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Researchers Find High Doses of Vit D Might Help Prevent Spread of Colon Cancer

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5 months agoSteemit4 min read

In the United States it's estimated that the lifetime risk of developing colon cancer is roughly 1 in 23 for both men and women. This is the 3rd most common cancer right now that is being diagnosed in the United States. Although, it's reported that the incidence of this cancer overall continues to decline, that isn't the case with young adults.

Many individuals are continually being diagnosed earlier, especially those younger than 50 years of age.

Health professionals insist that early detection and prevention is key, to try and avoid potentially developing this illness somewhere down the road.

Early and regular screening is regarded as one of the most powerful tools available to try and save lives.

There are a variety of options that an individual might utilize to try and seek healing if they do face this difficulty in their life. That could include surgery and a myriad of medications, along with many visits to the specialists.

More recently, researchers have discovered that consuming high doses of vitamin D might help to prevent the cancer from spreading.

Likewise, earlier research on the connection between colon cancer and vitamin D has also discovered that low vitamin D levels are linked with at least a 30 percent increased risk of the cancer.

Low levels of vitamin D have also been previously linked with an increased risk of death.

For one research study that was seeking to investigate the impact that vitamin D might have, scientists found that the cancer had stopped progressing for more than a year with the participant group that was placed on a high-dose of vitamin D, compared to the other groups which were consuming less.

The dose of vitamin D was coupled with chemo and targeted therapy for treatment.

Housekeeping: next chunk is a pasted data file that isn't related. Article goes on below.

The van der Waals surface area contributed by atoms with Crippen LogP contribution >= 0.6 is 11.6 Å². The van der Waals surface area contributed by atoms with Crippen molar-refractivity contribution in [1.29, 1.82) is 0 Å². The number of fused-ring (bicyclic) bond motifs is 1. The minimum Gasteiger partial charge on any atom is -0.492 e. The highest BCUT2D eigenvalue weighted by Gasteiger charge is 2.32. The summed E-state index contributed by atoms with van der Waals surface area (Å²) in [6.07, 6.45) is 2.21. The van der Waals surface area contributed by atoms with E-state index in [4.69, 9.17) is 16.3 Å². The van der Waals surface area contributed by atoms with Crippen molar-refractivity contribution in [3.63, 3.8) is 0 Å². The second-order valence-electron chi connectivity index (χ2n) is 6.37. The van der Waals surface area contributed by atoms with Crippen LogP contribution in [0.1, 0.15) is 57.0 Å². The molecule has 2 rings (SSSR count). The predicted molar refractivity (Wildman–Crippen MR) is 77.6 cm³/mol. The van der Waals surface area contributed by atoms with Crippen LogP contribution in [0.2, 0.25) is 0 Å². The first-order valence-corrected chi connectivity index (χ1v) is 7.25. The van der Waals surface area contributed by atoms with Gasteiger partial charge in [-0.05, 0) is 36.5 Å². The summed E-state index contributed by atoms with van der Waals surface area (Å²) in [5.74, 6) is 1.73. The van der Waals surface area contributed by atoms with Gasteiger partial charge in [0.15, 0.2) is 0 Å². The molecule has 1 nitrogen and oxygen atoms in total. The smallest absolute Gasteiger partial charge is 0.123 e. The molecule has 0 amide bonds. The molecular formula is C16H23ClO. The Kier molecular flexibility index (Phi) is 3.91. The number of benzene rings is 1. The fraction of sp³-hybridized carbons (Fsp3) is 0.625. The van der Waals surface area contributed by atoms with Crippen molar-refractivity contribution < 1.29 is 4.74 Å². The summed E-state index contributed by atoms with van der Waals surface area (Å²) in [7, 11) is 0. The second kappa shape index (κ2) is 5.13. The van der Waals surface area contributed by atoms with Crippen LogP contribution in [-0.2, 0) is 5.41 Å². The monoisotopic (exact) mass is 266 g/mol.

Researchers saw this as great news because it essentially identifies an additional, cost-effective, safe, natural, and easily accessible option to be used as a potential new treatment for the disease. And colon cancer might not be the only illness that it can help to fight.

‘We know vitamin D is involved in regulating the immune system and seems to dampen the proliferation of cancer cells,’... We also know some cancer patients with low vitamin D live longer if you give them a supplement. We have more than 2,000 cancer patients where we have shown this and we have published several papers, but there is resistance to acknowledging it, possibly because there’s not much money to be made from it.’ - A. Dalgleish, professor of oncology at St George’s Hospital in London

Still, some research has suggested that for those who are much older, over 70 years of age, vitamin D supplements might not be doing much in the way of helping to prevent falls or increase bone strength. Other studies have found that it might not do much for preventing strokes or heart attacks either. As a result, there have been various media reports urging people to get over their vitamin pill obsession, some have also suggested that the vitamin d deficiency in the public too is overblown.

As far as cancer though, there are a variety of cancers that studies have demonstrated might be helped with this additional treatment. Other health experts insist that the vitamin D might only be beneficial if you are deficient to begin with, which millions of people might not be aware that they are. Researchers still insist that the role of vitamin D isn't fully understood and they also warn that taking too much can damage the immune system.


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